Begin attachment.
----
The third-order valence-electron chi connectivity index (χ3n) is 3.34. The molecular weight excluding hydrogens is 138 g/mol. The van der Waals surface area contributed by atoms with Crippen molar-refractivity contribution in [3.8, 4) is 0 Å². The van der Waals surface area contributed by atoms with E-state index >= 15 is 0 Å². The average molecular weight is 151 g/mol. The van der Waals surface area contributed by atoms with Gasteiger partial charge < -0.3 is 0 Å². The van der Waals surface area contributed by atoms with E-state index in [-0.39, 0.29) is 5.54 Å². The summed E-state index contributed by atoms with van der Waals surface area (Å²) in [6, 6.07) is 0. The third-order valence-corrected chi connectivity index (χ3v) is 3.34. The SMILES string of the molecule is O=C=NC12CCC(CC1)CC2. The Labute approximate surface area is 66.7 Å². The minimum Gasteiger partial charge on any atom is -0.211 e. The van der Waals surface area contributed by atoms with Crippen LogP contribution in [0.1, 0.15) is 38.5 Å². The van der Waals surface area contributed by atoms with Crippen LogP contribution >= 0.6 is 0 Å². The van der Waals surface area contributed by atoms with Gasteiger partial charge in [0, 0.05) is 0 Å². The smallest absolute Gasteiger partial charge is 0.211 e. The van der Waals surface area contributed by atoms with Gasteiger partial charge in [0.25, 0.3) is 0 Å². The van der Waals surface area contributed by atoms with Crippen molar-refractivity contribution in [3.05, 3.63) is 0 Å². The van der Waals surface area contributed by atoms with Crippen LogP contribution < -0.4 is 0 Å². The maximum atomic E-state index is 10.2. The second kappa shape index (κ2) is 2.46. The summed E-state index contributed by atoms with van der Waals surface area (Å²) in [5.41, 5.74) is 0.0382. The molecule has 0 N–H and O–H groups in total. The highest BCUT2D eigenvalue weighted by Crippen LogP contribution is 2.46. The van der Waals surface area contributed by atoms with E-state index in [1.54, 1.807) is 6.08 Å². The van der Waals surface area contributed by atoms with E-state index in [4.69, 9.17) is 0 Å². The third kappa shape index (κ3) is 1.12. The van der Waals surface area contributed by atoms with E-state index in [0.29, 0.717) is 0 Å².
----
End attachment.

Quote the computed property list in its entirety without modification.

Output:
The third-order valence-electron chi connectivity index (χ3n) is 3.34. The molecular weight excluding hydrogens is 138 g/mol. The van der Waals surface area contributed by atoms with Crippen molar-refractivity contribution in [3.8, 4) is 0 Å². The van der Waals surface area contributed by atoms with E-state index >= 15 is 0 Å². The average molecular weight is 151 g/mol. The van der Waals surface area contributed by atoms with Gasteiger partial charge < -0.3 is 0 Å². The van der Waals surface area contributed by atoms with E-state index in [-0.39, 0.29) is 5.54 Å². The summed E-state index contributed by atoms with van der Waals surface area (Å²) in [6, 6.07) is 0. The third-order valence-corrected chi connectivity index (χ3v) is 3.34. The SMILES string of the molecule is O=C=NC12CCC(CC1)CC2. The Labute approximate surface area is 66.7 Å². The minimum Gasteiger partial charge on any atom is -0.211 e. The van der Waals surface area contributed by atoms with Crippen LogP contribution in [0.1, 0.15) is 38.5 Å². The van der Waals surface area contributed by atoms with Crippen LogP contribution >= 0.6 is 0 Å². The van der Waals surface area contributed by atoms with Gasteiger partial charge in [0, 0.05) is 0 Å². The smallest absolute Gasteiger partial charge is 0.211 e. The van der Waals surface area contributed by atoms with Gasteiger partial charge in [0.25, 0.3) is 0 Å². The van der Waals surface area contributed by atoms with Crippen molar-refractivity contribution in [3.05, 3.63) is 0 Å². The van der Waals surface area contributed by atoms with Crippen LogP contribution < -0.4 is 0 Å². The maximum atomic E-state index is 10.2. The second kappa shape index (κ2) is 2.46. The summed E-state index contributed by atoms with van der Waals surface area (Å²) in [5.41, 5.74) is 0.0382. The molecule has 0 N–H and O–H groups in total. The highest BCUT2D eigenvalue weighted by Crippen LogP contribution is 2.46. The van der Waals surface area contributed by atoms with E-state index in [1.54, 1.807) is 6.08 Å². The van der Waals surface area contributed by atoms with E-state index in [4.69, 9.17) is 0 Å². The third kappa shape index (κ3) is 1.12. The van der Waals surface area contributed by atoms with E-state index in [0.29, 0.717) is 0 Å².